arrangement is less restrictive than          pates this situation by including an            nection to abstinence. A comprehen-
the first two, because the client re-         agreement that the client will allow            sive list of tasks is available in an arti-
tains access to his or her funds and          the money manager to put a two-day              cle by Petry and colleagues 2001 (6).
can simply go to the bank and make a          hold on access to discretionary funds           At least one activity should be a task
withdrawal.                                   if two conditions are met: the client           that is likely to be easily accom-
                                              suddenly wants funds that have not              plished. Money managers should se-
Training function                             been previously budgeted for, and the           lect easier tasks if clients fail at the
The training function provides collab-        case manager thinks the expenditures            initial task to ensure that clients expe-
orative guidance on money manage-             may not represent a positive use of             rience positive reinforcement (7). For
ment both under routine budgeting             funds. The hold is based on the pre-            example, a client who identifies a goal
circumstances and under “emer-                sumption that the impulse to spend              of making friends who abstain from
gency” or “high-pressure” circum-             needs further consideration to deter-           drugs might be reinforced for going
stances. Under routine, “low-pres-            mine whether the proposed expendi-              to a meal with one such friend (and
sure” circumstances, clients are              ture would undermine the achieve-               showing the money manager the re-
taught to budget their funds and to           ment of broader goals. The hold gives           ceipt for the meal). Failing that, the
plan their expenditures through a se-         the client time to reconsider whether           client might be given reinforcement
ries of worksheets that involve detail-       his or her request for funds might be           for making a list of potential friends
ing anticipated sources of income and         a result of drug craving or an ill-con-         who do not use drugs. In our experi-
expenses for the upcoming month. At           sidered impulse. If the client persists         ence with implementing this princi-
the end of the month, the clinician           in this request, the hold will be relin-        ple, clients often prefer to designate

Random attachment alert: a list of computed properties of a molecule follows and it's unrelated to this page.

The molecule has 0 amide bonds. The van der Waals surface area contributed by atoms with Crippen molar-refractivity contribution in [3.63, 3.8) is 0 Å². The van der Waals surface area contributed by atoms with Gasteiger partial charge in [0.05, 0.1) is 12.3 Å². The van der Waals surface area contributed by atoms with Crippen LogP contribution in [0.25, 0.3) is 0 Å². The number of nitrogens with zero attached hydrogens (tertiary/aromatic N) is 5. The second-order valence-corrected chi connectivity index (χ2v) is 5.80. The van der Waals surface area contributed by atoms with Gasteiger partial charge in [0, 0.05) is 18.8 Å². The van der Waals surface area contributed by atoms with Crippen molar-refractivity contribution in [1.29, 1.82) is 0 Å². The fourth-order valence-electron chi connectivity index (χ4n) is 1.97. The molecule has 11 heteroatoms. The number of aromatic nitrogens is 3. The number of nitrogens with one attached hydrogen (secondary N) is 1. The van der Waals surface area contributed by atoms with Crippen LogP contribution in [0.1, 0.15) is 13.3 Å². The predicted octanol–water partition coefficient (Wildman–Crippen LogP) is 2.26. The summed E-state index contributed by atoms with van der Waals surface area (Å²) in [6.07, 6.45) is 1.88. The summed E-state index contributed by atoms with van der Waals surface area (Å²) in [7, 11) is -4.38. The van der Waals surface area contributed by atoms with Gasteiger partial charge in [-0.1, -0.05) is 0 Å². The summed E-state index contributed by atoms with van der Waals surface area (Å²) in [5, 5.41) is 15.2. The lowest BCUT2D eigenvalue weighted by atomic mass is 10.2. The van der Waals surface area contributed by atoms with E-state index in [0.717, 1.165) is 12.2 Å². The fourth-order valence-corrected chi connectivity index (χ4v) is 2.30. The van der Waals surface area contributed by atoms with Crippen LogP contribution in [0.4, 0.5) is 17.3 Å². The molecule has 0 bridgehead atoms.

and the client return to this work-           quished and the client will be given            these funds for a purpose that re-
sheet to review actual expenditures           access to the money.                            quires many weeks of saving. For
for the month and how they were                                                               some clients, simply tracking the
paid—for example, by check or by              Treatment-linked spending                       growth of savings toward a broadly
cash. The information from this re-           The third function—treatment-                   defined goal—for example, retire-
view is used to plan the budget for the       linked spending—is used to reinforce            ment—is itself reinforcing.
next month. The budget is signed by           abstinence and abstinence-promoting
the client and the money manager to           activities by building on procedures            Conclusions
indicate their agreement with the             used in contingency management in-              Money management need not be
plan.                                         terventions—that is, those in which             seen as a restrictive, adversarial inter-
   Under emergency or high-pressure           clients receive prizes or vouchers              vention but can be designed as a re-
circumstances, the client comes to            contingent on the achievement of                covery-oriented, skill-building en-
the case manager at an unscheduled            certain conditions set by the therapist         deavor. The three money manage-
time with an urgent need for funds.           (4). The client agrees to reward him-           ment functions—teller, training, and
The original contract between the             or herself from saved discretionary             treatment-linked spending—involve
172                                     PSYCHIATRIC SERVICES   o http://psychservices.psychiatryonline.org o February 2003 Vol. 54 No. 2
                                                                                                    ed hospitalization among schizophrenic co-
fundamentally rehabilitative rather             feel coerced and devalued. Thus                     caine abusers: a government sponsored re-
than restrictive activities. There is           there is an urgent need for therapeu-               volving door? New England Journal of
now a pressing need to determine the            tic approaches that can help clients                Medicine 333:777–783, 1995